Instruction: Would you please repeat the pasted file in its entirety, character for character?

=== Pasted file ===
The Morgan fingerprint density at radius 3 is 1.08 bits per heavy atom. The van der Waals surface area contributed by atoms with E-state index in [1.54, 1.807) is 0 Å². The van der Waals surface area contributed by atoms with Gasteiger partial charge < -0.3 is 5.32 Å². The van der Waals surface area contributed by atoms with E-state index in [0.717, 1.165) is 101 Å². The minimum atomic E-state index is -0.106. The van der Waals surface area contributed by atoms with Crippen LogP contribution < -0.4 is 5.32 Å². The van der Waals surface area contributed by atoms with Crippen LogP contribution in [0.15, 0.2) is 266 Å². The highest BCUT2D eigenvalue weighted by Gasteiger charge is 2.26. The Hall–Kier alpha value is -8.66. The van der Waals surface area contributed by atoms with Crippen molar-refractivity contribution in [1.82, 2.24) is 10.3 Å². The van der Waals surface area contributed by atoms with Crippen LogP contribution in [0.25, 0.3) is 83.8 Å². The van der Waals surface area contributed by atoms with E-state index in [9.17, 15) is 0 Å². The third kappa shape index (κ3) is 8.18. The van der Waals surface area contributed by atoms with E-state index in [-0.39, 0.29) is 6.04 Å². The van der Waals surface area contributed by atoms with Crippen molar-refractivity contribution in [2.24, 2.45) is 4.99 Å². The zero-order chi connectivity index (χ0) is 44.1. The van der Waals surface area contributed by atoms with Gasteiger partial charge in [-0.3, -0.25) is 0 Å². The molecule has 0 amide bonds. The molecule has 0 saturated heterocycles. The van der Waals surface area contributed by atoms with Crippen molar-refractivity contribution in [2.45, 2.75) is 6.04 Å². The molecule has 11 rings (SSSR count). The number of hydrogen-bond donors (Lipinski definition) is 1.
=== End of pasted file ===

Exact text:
The Morgan fingerprint density at radius 3 is 1.08 bits per heavy atom. The van der Waals surface area contributed by atoms with E-state index in [1.54, 1.807) is 0 Å². The van der Waals surface area contributed by atoms with Gasteiger partial charge < -0.3 is 5.32 Å². The van der Waals surface area contributed by atoms with E-state index in [0.717, 1.165) is 101 Å². The minimum atomic E-state index is -0.106. The van der Waals surface area contributed by atoms with Crippen LogP contribution < -0.4 is 5.32 Å². The van der Waals surface area contributed by atoms with Crippen LogP contribution in [0.15, 0.2) is 266 Å². The highest BCUT2D eigenvalue weighted by Gasteiger charge is 2.26. The Hall–Kier alpha value is -8.66. The van der Waals surface area contributed by atoms with Crippen molar-refractivity contribution in [1.82, 2.24) is 10.3 Å². The van der Waals surface area contributed by atoms with Crippen LogP contribution in [0.25, 0.3) is 83.8 Å². The van der Waals surface area contributed by atoms with E-state index in [9.17, 15) is 0 Å². The third kappa shape index (κ3) is 8.18. The van der Waals surface area contributed by atoms with E-state index in [-0.39, 0.29) is 6.04 Å². The van der Waals surface area contributed by atoms with Crippen molar-refractivity contribution in [2.24, 2.45) is 4.99 Å². The zero-order chi connectivity index (χ0) is 44.1. The van der Waals surface area contributed by atoms with Gasteiger partial charge in [-0.3, -0.25) is 0 Å². The molecule has 0 amide bonds. The molecule has 0 saturated heterocycles. The van der Waals surface area contributed by atoms with Crippen molar-refractivity contribution in [2.45, 2.75) is 6.04 Å². The molecule has 11 rings (SSSR count). The number of hydrogen-bond donors (Lipinski definition) is 1.